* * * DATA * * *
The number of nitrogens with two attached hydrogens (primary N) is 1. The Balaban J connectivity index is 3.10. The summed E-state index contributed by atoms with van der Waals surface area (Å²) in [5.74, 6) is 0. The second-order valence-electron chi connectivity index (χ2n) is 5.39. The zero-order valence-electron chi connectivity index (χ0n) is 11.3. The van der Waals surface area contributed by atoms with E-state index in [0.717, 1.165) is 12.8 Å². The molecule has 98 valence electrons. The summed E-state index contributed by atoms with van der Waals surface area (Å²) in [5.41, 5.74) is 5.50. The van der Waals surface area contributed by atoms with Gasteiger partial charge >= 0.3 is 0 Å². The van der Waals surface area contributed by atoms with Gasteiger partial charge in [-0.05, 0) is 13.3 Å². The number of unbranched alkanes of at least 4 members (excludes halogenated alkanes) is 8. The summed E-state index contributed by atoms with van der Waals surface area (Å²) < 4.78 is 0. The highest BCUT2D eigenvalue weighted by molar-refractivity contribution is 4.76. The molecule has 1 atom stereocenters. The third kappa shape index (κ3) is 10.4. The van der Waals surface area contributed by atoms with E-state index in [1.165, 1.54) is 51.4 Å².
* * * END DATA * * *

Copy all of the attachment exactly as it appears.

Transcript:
The number of nitrogens with two attached hydrogens (primary N) is 1. The Balaban J connectivity index is 3.10. The summed E-state index contributed by atoms with van der Waals surface area (Å²) in [5.74, 6) is 0. The second-order valence-electron chi connectivity index (χ2n) is 5.39. The zero-order valence-electron chi connectivity index (χ0n) is 11.3. The van der Waals surface area contributed by atoms with E-state index in [0.717, 1.165) is 12.8 Å². The molecule has 98 valence electrons. The summed E-state index contributed by atoms with van der Waals surface area (Å²) in [5.41, 5.74) is 5.50. The van der Waals surface area contributed by atoms with Gasteiger partial charge >= 0.3 is 0 Å². The van der Waals surface area contributed by atoms with Gasteiger partial charge in [-0.05, 0) is 13.3 Å². The number of unbranched alkanes of at least 4 members (excludes halogenated alkanes) is 8. The summed E-state index contributed by atoms with van der Waals surface area (Å²) < 4.78 is 0. The highest BCUT2D eigenvalue weighted by molar-refractivity contribution is 4.76. The molecule has 1 atom stereocenters. The third kappa shape index (κ3) is 10.4. The van der Waals surface area contributed by atoms with E-state index in [1.165, 1.54) is 51.4 Å².